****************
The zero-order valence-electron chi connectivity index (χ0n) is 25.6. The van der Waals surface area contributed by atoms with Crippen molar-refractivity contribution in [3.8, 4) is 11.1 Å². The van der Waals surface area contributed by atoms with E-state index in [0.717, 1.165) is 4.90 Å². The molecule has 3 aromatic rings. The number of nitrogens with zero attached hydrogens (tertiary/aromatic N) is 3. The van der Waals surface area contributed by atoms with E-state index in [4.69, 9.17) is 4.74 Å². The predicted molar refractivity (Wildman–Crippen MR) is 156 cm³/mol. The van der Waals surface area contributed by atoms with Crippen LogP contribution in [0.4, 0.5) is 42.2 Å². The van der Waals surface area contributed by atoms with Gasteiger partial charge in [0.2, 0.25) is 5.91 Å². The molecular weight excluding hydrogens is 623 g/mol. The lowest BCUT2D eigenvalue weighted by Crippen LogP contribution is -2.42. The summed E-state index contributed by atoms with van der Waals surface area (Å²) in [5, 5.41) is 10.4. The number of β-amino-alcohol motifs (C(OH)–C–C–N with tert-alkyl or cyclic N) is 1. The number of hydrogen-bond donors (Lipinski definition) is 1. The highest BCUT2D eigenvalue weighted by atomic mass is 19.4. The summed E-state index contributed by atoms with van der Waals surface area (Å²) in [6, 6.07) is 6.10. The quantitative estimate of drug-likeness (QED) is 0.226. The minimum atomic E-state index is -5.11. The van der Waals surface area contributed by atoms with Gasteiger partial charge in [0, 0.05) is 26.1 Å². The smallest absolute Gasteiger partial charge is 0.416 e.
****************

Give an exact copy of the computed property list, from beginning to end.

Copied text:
The zero-order valence-electron chi connectivity index (χ0n) is 25.6. The van der Waals surface area contributed by atoms with Crippen molar-refractivity contribution in [3.8, 4) is 11.1 Å². The van der Waals surface area contributed by atoms with E-state index in [0.717, 1.165) is 4.90 Å². The molecule has 3 aromatic rings. The number of nitrogens with zero attached hydrogens (tertiary/aromatic N) is 3. The van der Waals surface area contributed by atoms with E-state index in [4.69, 9.17) is 4.74 Å². The predicted molar refractivity (Wildman–Crippen MR) is 156 cm³/mol. The van der Waals surface area contributed by atoms with Crippen LogP contribution in [0.4, 0.5) is 42.2 Å². The van der Waals surface area contributed by atoms with Gasteiger partial charge in [0.2, 0.25) is 5.91 Å². The molecular weight excluding hydrogens is 623 g/mol. The lowest BCUT2D eigenvalue weighted by Crippen LogP contribution is -2.42. The summed E-state index contributed by atoms with van der Waals surface area (Å²) in [5, 5.41) is 10.4. The number of β-amino-alcohol motifs (C(OH)–C–C–N with tert-alkyl or cyclic N) is 1. The number of hydrogen-bond donors (Lipinski definition) is 1. The highest BCUT2D eigenvalue weighted by atomic mass is 19.4. The summed E-state index contributed by atoms with van der Waals surface area (Å²) in [6, 6.07) is 6.10. The quantitative estimate of drug-likeness (QED) is 0.226. The minimum atomic E-state index is -5.11. The van der Waals surface area contributed by atoms with Gasteiger partial charge in [0, 0.05) is 26.1 Å². The smallest absolute Gasteiger partial charge is 0.416 e.